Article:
I’m a sales manager for a powder coating company in Dunfermline, Scotland. The problem we have is that when we lacquer alloy wheels that have been powder coated, the lacquer cracks after a day or so. We have tried all sorts of methods, for example curing for a short and long time, one pass with the spray gun/couple of passes, hot, cold and luke-warm. We are at our wits end to know what to do. Can you help? S. G.
How interesting, a question with an international flavor. First of all we may be having a language problem. Many of my European friends refer to liquid paint as lacquer. In the States, we refer to a specific type (formulation) of liquid paint as lacquer. I wonder which one you mean? Well I guess it doesn’t much matter since it won’t affect my answer anyways.
Most lacquers and some other liquid paints are remarkably harder and less flexible than most common powder coatings. As such, powder coatings can handle much higher mechanical forces without cracking. If this is the case you can be cracking the liquid paint or lacquer without affecting the powder coating, under certain mechanical (and sometimes thermal) conditions. If this is your problem, simply select another type of liquid paint (or lacquer) with better mechanical properties, and the problem will go away.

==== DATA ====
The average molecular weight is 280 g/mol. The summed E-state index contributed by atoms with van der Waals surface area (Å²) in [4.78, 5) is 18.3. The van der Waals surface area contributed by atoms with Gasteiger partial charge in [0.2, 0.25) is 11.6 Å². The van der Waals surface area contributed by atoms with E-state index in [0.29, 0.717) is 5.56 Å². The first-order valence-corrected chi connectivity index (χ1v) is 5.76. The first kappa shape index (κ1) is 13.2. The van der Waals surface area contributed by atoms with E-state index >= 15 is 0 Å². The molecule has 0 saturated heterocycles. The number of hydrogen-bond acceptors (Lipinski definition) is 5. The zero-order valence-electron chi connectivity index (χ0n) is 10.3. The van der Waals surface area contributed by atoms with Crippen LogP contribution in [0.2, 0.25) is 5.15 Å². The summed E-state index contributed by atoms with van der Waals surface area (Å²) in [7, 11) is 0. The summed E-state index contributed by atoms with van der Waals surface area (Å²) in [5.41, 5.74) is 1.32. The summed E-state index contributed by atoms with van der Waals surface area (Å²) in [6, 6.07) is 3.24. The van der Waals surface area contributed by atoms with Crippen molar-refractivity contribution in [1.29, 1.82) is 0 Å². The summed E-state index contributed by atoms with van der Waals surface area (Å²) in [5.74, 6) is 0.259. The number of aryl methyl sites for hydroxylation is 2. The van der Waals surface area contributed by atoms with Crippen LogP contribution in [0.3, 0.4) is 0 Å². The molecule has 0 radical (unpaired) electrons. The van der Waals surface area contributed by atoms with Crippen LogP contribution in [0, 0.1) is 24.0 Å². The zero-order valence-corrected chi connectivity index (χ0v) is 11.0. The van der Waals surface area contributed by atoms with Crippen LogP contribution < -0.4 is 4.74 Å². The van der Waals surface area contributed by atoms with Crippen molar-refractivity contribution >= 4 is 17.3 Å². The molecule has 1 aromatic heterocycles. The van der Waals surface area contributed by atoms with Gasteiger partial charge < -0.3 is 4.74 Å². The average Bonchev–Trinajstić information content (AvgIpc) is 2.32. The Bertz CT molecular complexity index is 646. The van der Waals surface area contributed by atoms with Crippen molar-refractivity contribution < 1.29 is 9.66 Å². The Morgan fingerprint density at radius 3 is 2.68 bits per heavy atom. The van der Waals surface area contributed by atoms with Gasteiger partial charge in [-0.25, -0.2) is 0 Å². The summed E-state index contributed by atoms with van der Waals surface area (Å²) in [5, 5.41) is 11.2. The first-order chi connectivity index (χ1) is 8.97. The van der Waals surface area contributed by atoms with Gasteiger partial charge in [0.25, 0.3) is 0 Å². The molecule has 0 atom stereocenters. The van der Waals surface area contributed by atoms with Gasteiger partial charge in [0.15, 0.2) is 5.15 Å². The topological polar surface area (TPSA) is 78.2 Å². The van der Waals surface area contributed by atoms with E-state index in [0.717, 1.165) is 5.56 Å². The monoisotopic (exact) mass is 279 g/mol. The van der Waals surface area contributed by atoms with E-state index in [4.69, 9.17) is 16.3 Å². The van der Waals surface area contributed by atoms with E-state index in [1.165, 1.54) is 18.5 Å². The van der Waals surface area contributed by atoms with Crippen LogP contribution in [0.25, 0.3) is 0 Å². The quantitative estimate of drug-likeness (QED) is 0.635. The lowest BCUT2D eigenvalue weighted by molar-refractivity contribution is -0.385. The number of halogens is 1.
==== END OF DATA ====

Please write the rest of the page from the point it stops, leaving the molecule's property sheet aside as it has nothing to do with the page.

Another possibility that comes to mind is the solvent in your liquid coating (or lacquer) is incompatible with the powder coating. This condition can cause the powder coating to “check” or crack (sometimes called crazing), also causing cracks in the liquid topcoat. In this case, check with the powder coating formulator and have them recommend a different powder formula that will be compatible with the liquid paint or vice versa.
blog comments powered by Disqus